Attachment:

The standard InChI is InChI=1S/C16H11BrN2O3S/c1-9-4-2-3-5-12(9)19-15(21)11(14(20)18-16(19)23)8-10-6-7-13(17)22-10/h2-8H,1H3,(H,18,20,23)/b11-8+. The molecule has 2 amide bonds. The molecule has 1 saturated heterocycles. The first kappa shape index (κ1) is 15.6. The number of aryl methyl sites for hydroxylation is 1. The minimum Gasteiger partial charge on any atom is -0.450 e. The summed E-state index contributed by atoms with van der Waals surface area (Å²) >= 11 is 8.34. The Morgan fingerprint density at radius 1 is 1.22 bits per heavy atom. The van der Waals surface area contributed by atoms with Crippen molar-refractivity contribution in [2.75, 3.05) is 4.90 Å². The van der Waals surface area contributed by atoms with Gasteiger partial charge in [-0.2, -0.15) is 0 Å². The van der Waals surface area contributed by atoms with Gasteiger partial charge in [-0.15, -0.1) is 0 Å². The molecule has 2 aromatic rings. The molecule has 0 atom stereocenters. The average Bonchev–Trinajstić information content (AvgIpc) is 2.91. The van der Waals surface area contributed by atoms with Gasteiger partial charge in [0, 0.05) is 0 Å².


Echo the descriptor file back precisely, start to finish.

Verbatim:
The standard InChI is InChI=1S/C16H11BrN2O3S/c1-9-4-2-3-5-12(9)19-15(21)11(14(20)18-16(19)23)8-10-6-7-13(17)22-10/h2-8H,1H3,(H,18,20,23)/b11-8+. The molecule has 2 amide bonds. The molecule has 1 saturated heterocycles. The first kappa shape index (κ1) is 15.6. The number of aryl methyl sites for hydroxylation is 1. The minimum Gasteiger partial charge on any atom is -0.450 e. The summed E-state index contributed by atoms with van der Waals surface area (Å²) >= 11 is 8.34. The Morgan fingerprint density at radius 1 is 1.22 bits per heavy atom. The van der Waals surface area contributed by atoms with Crippen molar-refractivity contribution in [2.75, 3.05) is 4.90 Å². The van der Waals surface area contributed by atoms with Gasteiger partial charge in [-0.2, -0.15) is 0 Å². The van der Waals surface area contributed by atoms with Gasteiger partial charge in [-0.15, -0.1) is 0 Å². The molecule has 2 aromatic rings. The molecule has 0 atom stereocenters. The average Bonchev–Trinajstić information content (AvgIpc) is 2.91. The van der Waals surface area contributed by atoms with Gasteiger partial charge in [0, 0.05) is 0 Å².